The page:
Young, Gay and Living On The Street: LGBT Youth Face Increased Odds of Homelessness
As the cost of housing continues to soar in California and elsewhere, an increasing number of young people have become homeless, according to the Pew Charitable Trusts. Among those homeless, one group has it especially tough: Young people who identify as lesbian, gay, bisexual or transgender.
In California, the number of homeless children in K-12 schools overall has jumped 20 percent from 2014-15 to 2016-17, according to data collected by the California Department of Education. Based on questionnaires filed by their families, more than 200,000 young people were living on the streets, in motels, in cars, in shelters or crowded into apartments with other families due to financial hardship.
While state data does not identify whether any of these students are LGBT, youth homeless experts said gay students are disproportionately represented.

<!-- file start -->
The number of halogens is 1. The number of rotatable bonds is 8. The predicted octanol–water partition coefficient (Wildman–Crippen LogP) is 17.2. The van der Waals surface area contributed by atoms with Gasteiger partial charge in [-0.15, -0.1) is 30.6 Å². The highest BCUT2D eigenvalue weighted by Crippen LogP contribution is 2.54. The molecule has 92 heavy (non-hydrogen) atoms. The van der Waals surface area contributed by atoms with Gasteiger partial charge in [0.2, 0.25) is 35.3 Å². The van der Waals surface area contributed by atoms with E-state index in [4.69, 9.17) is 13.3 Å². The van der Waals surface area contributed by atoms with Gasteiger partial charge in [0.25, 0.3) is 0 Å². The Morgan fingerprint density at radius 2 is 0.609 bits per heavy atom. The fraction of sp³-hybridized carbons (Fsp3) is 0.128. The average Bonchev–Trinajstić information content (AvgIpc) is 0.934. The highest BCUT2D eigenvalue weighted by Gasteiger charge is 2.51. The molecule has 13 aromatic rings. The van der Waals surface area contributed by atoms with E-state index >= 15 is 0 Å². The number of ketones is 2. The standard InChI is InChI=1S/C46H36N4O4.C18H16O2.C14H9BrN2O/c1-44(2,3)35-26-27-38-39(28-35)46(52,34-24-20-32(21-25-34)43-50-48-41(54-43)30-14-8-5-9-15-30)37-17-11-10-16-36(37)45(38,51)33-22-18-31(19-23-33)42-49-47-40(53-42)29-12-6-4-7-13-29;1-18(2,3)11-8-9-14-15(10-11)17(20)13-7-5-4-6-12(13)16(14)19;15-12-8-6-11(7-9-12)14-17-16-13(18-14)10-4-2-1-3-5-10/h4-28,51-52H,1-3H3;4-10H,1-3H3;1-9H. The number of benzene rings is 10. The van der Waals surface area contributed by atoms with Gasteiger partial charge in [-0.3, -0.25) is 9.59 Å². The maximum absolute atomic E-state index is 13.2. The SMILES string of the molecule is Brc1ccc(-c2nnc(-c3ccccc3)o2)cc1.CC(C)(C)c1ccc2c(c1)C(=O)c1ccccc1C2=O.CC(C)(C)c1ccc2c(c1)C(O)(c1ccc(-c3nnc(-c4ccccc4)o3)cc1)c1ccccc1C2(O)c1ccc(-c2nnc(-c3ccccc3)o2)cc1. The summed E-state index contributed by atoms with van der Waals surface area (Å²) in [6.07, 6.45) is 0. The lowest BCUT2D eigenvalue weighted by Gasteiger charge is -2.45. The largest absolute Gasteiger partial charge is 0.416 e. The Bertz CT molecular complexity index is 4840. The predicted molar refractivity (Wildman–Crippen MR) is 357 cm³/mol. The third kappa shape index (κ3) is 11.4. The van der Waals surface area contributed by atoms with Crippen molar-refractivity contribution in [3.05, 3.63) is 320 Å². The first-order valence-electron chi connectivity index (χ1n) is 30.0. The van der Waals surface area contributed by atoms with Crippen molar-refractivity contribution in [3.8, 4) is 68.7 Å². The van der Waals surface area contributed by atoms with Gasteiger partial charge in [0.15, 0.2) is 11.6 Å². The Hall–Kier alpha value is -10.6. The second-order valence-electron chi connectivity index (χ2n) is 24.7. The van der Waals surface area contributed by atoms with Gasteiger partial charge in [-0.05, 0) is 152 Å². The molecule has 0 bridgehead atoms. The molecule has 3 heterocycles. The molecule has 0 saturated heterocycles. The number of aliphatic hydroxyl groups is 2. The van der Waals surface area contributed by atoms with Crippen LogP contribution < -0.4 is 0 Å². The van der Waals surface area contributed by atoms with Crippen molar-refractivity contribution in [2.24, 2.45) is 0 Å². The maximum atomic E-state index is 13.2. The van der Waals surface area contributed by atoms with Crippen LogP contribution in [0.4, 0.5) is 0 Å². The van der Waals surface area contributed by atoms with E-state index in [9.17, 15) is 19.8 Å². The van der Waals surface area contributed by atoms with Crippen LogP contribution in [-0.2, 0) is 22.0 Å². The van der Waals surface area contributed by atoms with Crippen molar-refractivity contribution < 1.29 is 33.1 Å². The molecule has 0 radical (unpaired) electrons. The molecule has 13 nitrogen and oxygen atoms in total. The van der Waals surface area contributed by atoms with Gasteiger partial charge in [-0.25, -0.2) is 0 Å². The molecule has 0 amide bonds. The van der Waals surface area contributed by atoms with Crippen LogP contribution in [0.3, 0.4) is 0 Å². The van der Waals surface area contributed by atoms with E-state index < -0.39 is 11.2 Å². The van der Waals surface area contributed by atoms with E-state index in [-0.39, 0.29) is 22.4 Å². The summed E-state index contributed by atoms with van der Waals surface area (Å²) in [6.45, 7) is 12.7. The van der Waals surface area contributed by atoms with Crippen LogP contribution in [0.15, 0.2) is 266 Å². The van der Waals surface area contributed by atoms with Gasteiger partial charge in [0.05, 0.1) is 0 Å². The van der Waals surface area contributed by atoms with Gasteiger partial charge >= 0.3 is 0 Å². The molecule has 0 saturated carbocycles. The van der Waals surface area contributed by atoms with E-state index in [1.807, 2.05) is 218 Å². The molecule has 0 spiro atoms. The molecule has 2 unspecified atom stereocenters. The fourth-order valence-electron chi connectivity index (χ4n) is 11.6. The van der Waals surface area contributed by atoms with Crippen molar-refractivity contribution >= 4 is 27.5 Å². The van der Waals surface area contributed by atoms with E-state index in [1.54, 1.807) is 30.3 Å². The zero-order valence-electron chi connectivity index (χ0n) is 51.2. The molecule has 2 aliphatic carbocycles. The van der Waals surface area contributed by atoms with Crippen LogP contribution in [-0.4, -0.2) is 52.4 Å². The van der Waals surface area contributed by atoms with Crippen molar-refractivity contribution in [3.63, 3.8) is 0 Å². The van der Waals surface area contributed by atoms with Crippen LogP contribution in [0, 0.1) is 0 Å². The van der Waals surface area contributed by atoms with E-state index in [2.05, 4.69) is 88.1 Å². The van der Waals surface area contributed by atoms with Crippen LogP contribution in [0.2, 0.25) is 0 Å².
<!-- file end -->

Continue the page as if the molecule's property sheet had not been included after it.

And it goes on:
“There’s a myth of San Francisco as the ‘gay mecca,’” said Jodi Schwartz, executive director of Lyric, a nonprofit community center in San Francisco that serves LGBT youth. “It can be. But just for some.”
What drives LGBT youth to homelessness “is complicated, nuanced and difficult to classify,” said Barbara Duffield, executive director of SchoolHouse Connection, a youth homelessness policy nonprofit in Washington, D.C.
Sometimes LGBT youth are abandoned by their families, or they run away from home because they feel unwelcome or abused after telling their parents they’re gay. And sometimes their sexual identity makes them feel disconnected, which can lead to other contributing factors for homelessness, such as drug abuse, depression, family conflict or chronic absence from school.
Nationwide, 25 percent of LGBT teens are thrown out of their homes at some point after coming out to their parents, according to a 2015 True Colors Fund survey of 138 agencies that provide services to LGBT homeless young people.